19. 19.
    Johnson JW, Ascher P (1987) Glycine potentiates the NMDA response in cultured mouse brain neurons. Nature 325:529–531PubMedCrossRefGoogle Scholar
  20. 20.
    Parsons CG, Zong XG, Lux HD (1993) Whole cell and single channel analysis of the kinetics of glycine-sensitive N-methyl-D-aspartate receptor desensitization. Br J Pharmacol 109:213–221PubMedCentralPubMedCrossRefGoogle Scholar
  21. 21.
    Hashimoto A, Oka T (1997) Free D-aspartate and D-serine in the mammalian brain and periphery. Prog Neurobiol 52:325–353PubMedCrossRefGoogle Scholar
  22. 22.
    Hamill OP, Marty A, Neher E et al (1981) Improved patch-clamp techniques for high-resolution current recording from cells and cell-free membrane patches. Pflugers Arch 391:85–100PubMedCrossRefGoogle Scholar
  23. 23.
    Sigworth FJ, Affolter H, Neher E (1995) Design of the EPC-9, a computer-controlled patch-clamp amplifier. 2. Software. J Neurosci Methods 56:203–215PubMedCrossRefGoogle Scholar
  24. 24.
    Albuquerque EX, Pereira EFR, Castro NG et al (1995) Nicotinic receptor function in the mammalian central nervous system. Ann N Y Acad Sci 757:48–72PubMedCrossRefGoogle Scholar
  25. 25.
    Rogawski MA, Yamaguchi SI, Jones SM et al (1991) Anticonvulsant Activity of the Low-Affinity Uncompetitive N-Methyl-D-Aspartate Antagonist (+/-)-5-Aminocarbonyl-10,11-dihydro-5H-dibenzo < a, d > cyclohepten-5, 10-imine (ADCI) - comparison with the Structural Analogs Dizocilpine (mK-801) and Carbamazepine. J Pharmacol Exp Ther 259:30–37PubMedGoogle Scholar
  26. 26.
    Chen HSV, Pellegrini JW, Aggarwal SK et al (1992) Open-channel block of N-methyl-D-aspartate (NMDA) responses by memantine - therapeutic advantage against NMDA receptor-mediated neurotoxicity. J Neurosci 12:4427–4436PubMedGoogle Scholar
  27. 27.
    Black M, Lanthorn T, Small D et al (1996) Study of potency, kinetics of block and toxicity of NMDA receptor antagonists using fura-2. Eur J Pharmacol 317:377–381PubMedCrossRefGoogle Scholar
  28. 28.
    Frankiewicz T, Potier B, Bashir ZI et al (1996) Effects of memantine and MK-801 on NMDA-induced currents in cultured neurones and on synaptic transmission and LTP in area CA1 of rat hippocampal slices. Br J Pharmacol 117:689–697PubMedCentralPubMedCrossRefGoogle Scholar
  29. 29.
    Clements JD, Lester RAJ, Tong G et al (1992) The time course of glutamate in the synaptic cleft. Science 258:1498–1501PubMedCrossRefGoogle Scholar
  30. 30.
    Nowak L, Bregestovski P, Ascher P et al (1984) Magnesium gates glutamate-activated channels in mouse central neurons. Nature 307:462–465PubMedCrossRefGoogle Scholar
  31. 31.
    Benveniste H, Drejer J, Schusboe A et al (1984) Elevation of the extracellular concentrations of glutamate and aspartate in rat hippocampus during transient cerebral ischemia monitored by intracerebral microdialysis. J Neurochem 43:1369–1374PubMedCrossRefGoogle Scholar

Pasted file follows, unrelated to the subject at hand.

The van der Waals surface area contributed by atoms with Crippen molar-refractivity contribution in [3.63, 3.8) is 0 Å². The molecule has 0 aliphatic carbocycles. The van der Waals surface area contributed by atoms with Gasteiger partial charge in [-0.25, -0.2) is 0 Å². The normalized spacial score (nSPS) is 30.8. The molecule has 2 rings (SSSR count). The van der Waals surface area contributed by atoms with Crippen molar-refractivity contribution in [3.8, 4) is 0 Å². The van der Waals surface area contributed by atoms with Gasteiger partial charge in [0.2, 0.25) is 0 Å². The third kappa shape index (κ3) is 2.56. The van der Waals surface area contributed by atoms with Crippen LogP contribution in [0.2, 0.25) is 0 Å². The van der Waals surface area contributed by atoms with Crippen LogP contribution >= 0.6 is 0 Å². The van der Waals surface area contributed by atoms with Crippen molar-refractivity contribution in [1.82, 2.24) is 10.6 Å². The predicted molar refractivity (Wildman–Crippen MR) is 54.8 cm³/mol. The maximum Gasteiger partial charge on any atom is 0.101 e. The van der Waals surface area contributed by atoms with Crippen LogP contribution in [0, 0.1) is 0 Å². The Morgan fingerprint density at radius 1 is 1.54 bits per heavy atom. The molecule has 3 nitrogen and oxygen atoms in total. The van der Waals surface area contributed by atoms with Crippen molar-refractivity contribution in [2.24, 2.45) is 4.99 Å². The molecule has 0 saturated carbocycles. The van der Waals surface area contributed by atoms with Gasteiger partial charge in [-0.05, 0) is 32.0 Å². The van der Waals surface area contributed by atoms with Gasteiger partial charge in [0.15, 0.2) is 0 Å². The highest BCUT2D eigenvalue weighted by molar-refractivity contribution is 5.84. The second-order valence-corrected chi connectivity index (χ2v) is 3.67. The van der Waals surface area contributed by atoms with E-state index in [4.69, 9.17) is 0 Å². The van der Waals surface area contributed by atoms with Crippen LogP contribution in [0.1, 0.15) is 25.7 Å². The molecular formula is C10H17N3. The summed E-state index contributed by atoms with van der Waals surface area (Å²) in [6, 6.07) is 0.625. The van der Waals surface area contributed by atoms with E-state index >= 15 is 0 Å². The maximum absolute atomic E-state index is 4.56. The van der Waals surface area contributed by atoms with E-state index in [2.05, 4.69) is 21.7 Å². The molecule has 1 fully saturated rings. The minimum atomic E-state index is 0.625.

32. 32.
    Andine P, Sandberg M, Bagenholm R et al (1991) Intra- and extracellular changes of amino acids in the cerebral cortex of the neonatal rat during hypoxic-ischemia. Dev Brain Res 64:115–120CrossRefGoogle Scholar
  33. 33.
    Globus MYT, Busto R, Martinez E et al (1991) Comparative effect of transient global ischemia on extracellular levels of glutamate, glycine, and gamma-aminobutyric acid in vulnerable and nonvulnerable brain regions in the rat. J Neurochem 57:470–478PubMedCrossRefGoogle Scholar
  34. 34.
    Globus MYT, Ginsberg MD, Busto R (1991) Excitotoxic index - a biochemical marker of selective vulnerability. Neurosci Lett 127:39–42PubMedCrossRefGoogle Scholar
  35. 35.
    Buisson A, Callebert J, Mathieu E et al (1992) Striatal protection induced by lesioning the substantia-nigra of rats subjected to focal ischemia. J Neurochem 59:1153–1157PubMedCrossRefGoogle Scholar
  36. 36.
    Mitani A, Andou Y, Kataoka K (1992) Selective vulnerability of hippocampal CA1 neurons cannot be explained in terms of an increase in glutamate concentration during ischemia in the gerbil: brain microdialysis study. Neuroscience 48:307–313PubMedCrossRefGoogle Scholar
  37. 37.
    Davies SN, Martin D, Millar JD et al (1988) Differences in results from in vivo and in vitro studies on the use-dependency of N-methyl-aspartate antagonism by MK-801 and other phencyclidine receptor ligands. Eur J Pharmacol 145:141–152PubMedCrossRefGoogle Scholar
  38. 38.
    Coan EJ, Irving AJ, Collingridge GL (1989) Low-frequency activation of the NMDA receptor system can prevent the induction of LTP. Neurosci Lett 105:205–210PubMedCrossRefGoogle Scholar
  39. 39.
    Frankiewicz T, Parsons CG (1999) Memantine restores long term potentiation impaired by tonic N-methyl-D-aspartate (NMDA) receptor activation following reduction of Mg2+ in hippocampal slices. Neuropharmacology 38:1253–1259PubMedCrossRefGoogle Scholar
  40. 40.
    Furukawa Y, Okada M, Akaike N et al (2000) Reduction of voltage-dependent magnesium block of N-methyl-D-aspartate receptor-mediated current by in vivo axonal injury. Neuroscience 96:385–392PubMedCrossRefGoogle Scholar
  41. 41.
    Rogawski MA, Wenk GL (2003) The neuropharmacological basis for the use of memantine in the treatment of Alzheimer’s disease. CNS Drug Rev 9:275–308PubMedCrossRefGoogle Scholar
  42. 42.
    Wang LY, Macdonald JF (1995) Modulation by magnesium of the affinity of NMDA receptors for glycine in murine hippocampal neurones. J Physiol 486:83–95PubMedCentralPubMedGoogle Scholar

Copyright information

© Springer Science+Business Media New York 2014

Authors and Affiliations

  1. 1.Pharmacology, Non-Clinical ScienceMerz Pharmaceuticals GmbHFrankfurt am MainGermany
  2. 2.Charité-UniversitätsmedizinBerlinGermany

Personalised recommendations